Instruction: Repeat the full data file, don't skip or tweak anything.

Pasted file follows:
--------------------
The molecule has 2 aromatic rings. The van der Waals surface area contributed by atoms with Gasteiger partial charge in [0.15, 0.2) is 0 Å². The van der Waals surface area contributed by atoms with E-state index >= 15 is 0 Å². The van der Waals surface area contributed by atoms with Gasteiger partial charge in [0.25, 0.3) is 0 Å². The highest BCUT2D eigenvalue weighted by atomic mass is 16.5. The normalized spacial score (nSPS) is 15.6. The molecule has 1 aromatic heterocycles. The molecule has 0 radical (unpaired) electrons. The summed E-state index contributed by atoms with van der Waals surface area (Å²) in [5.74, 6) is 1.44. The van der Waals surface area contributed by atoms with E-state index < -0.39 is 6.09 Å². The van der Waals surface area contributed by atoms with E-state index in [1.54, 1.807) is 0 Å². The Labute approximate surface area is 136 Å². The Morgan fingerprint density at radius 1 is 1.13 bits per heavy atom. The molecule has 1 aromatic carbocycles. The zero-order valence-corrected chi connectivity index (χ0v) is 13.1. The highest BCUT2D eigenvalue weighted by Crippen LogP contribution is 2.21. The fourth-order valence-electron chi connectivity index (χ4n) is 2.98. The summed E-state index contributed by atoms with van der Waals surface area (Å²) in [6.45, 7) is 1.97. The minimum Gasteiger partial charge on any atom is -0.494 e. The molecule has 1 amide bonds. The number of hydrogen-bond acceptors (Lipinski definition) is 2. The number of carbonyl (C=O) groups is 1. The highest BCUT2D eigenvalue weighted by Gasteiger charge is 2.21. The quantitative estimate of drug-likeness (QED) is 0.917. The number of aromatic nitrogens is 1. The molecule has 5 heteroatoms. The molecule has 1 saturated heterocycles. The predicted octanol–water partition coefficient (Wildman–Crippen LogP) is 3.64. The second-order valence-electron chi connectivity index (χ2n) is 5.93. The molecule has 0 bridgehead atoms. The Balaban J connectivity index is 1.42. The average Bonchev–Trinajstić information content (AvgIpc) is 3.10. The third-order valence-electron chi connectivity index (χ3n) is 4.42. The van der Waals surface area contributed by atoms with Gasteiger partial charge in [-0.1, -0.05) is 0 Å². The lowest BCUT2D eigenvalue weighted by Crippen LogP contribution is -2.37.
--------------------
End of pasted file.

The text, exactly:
The molecule has 2 aromatic rings. The van der Waals surface area contributed by atoms with Gasteiger partial charge in [0.15, 0.2) is 0 Å². The van der Waals surface area contributed by atoms with E-state index >= 15 is 0 Å². The van der Waals surface area contributed by atoms with Gasteiger partial charge in [0.25, 0.3) is 0 Å². The highest BCUT2D eigenvalue weighted by atomic mass is 16.5. The normalized spacial score (nSPS) is 15.6. The molecule has 1 aromatic heterocycles. The molecule has 0 radical (unpaired) electrons. The summed E-state index contributed by atoms with van der Waals surface area (Å²) in [5.74, 6) is 1.44. The van der Waals surface area contributed by atoms with E-state index < -0.39 is 6.09 Å². The van der Waals surface area contributed by atoms with E-state index in [1.54, 1.807) is 0 Å². The Labute approximate surface area is 136 Å². The Morgan fingerprint density at radius 1 is 1.13 bits per heavy atom. The molecule has 1 aromatic carbocycles. The zero-order valence-corrected chi connectivity index (χ0v) is 13.1. The highest BCUT2D eigenvalue weighted by Crippen LogP contribution is 2.21. The fourth-order valence-electron chi connectivity index (χ4n) is 2.98. The summed E-state index contributed by atoms with van der Waals surface area (Å²) in [6.45, 7) is 1.97. The minimum Gasteiger partial charge on any atom is -0.494 e. The molecule has 1 amide bonds. The number of hydrogen-bond acceptors (Lipinski definition) is 2. The number of carbonyl (C=O) groups is 1. The highest BCUT2D eigenvalue weighted by Gasteiger charge is 2.21. The quantitative estimate of drug-likeness (QED) is 0.917. The number of aromatic nitrogens is 1. The molecule has 5 heteroatoms. The molecule has 1 saturated heterocycles. The predicted octanol–water partition coefficient (Wildman–Crippen LogP) is 3.64. The second-order valence-electron chi connectivity index (χ2n) is 5.93. The molecule has 0 bridgehead atoms. The Balaban J connectivity index is 1.42. The average Bonchev–Trinajstić information content (AvgIpc) is 3.10. The third-order valence-electron chi connectivity index (χ3n) is 4.42. The van der Waals surface area contributed by atoms with Gasteiger partial charge in [-0.1, -0.05) is 0 Å². The lowest BCUT2D eigenvalue weighted by Crippen LogP contribution is -2.37.